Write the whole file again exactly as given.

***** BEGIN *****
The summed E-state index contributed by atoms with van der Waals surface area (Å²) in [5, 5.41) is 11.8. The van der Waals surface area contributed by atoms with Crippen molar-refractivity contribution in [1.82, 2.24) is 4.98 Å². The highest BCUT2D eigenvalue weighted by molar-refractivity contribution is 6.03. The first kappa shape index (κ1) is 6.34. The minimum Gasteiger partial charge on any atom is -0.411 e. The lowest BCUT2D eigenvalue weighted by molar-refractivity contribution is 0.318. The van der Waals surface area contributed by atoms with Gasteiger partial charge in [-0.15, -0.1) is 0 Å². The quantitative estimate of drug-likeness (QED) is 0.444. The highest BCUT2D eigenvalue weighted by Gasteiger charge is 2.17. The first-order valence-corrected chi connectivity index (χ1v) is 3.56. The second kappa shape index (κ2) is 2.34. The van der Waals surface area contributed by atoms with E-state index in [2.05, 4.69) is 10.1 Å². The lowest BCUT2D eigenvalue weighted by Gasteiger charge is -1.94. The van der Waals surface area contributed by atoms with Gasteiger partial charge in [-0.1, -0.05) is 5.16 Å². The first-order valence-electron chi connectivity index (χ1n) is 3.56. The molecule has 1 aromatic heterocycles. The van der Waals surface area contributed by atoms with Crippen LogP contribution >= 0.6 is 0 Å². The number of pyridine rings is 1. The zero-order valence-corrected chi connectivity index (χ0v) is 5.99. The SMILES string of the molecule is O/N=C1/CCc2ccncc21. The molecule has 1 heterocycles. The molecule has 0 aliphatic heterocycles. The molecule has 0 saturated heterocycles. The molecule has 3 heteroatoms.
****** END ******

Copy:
The summed E-state index contributed by atoms with van der Waals surface area (Å²) in [5, 5.41) is 11.8. The van der Waals surface area contributed by atoms with Crippen molar-refractivity contribution in [1.82, 2.24) is 4.98 Å². The highest BCUT2D eigenvalue weighted by molar-refractivity contribution is 6.03. The first kappa shape index (κ1) is 6.34. The minimum Gasteiger partial charge on any atom is -0.411 e. The lowest BCUT2D eigenvalue weighted by molar-refractivity contribution is 0.318. The van der Waals surface area contributed by atoms with Gasteiger partial charge in [-0.15, -0.1) is 0 Å². The quantitative estimate of drug-likeness (QED) is 0.444. The highest BCUT2D eigenvalue weighted by Gasteiger charge is 2.17. The first-order valence-corrected chi connectivity index (χ1v) is 3.56. The second kappa shape index (κ2) is 2.34. The van der Waals surface area contributed by atoms with E-state index in [2.05, 4.69) is 10.1 Å². The lowest BCUT2D eigenvalue weighted by Gasteiger charge is -1.94. The van der Waals surface area contributed by atoms with Gasteiger partial charge in [-0.1, -0.05) is 5.16 Å². The first-order valence-electron chi connectivity index (χ1n) is 3.56. The molecule has 1 aromatic heterocycles. The van der Waals surface area contributed by atoms with Crippen LogP contribution >= 0.6 is 0 Å². The number of pyridine rings is 1. The zero-order valence-corrected chi connectivity index (χ0v) is 5.99. The SMILES string of the molecule is O/N=C1/CCc2ccncc21. The molecule has 1 heterocycles. The molecule has 0 aliphatic heterocycles. The molecule has 0 saturated heterocycles. The molecule has 3 heteroatoms.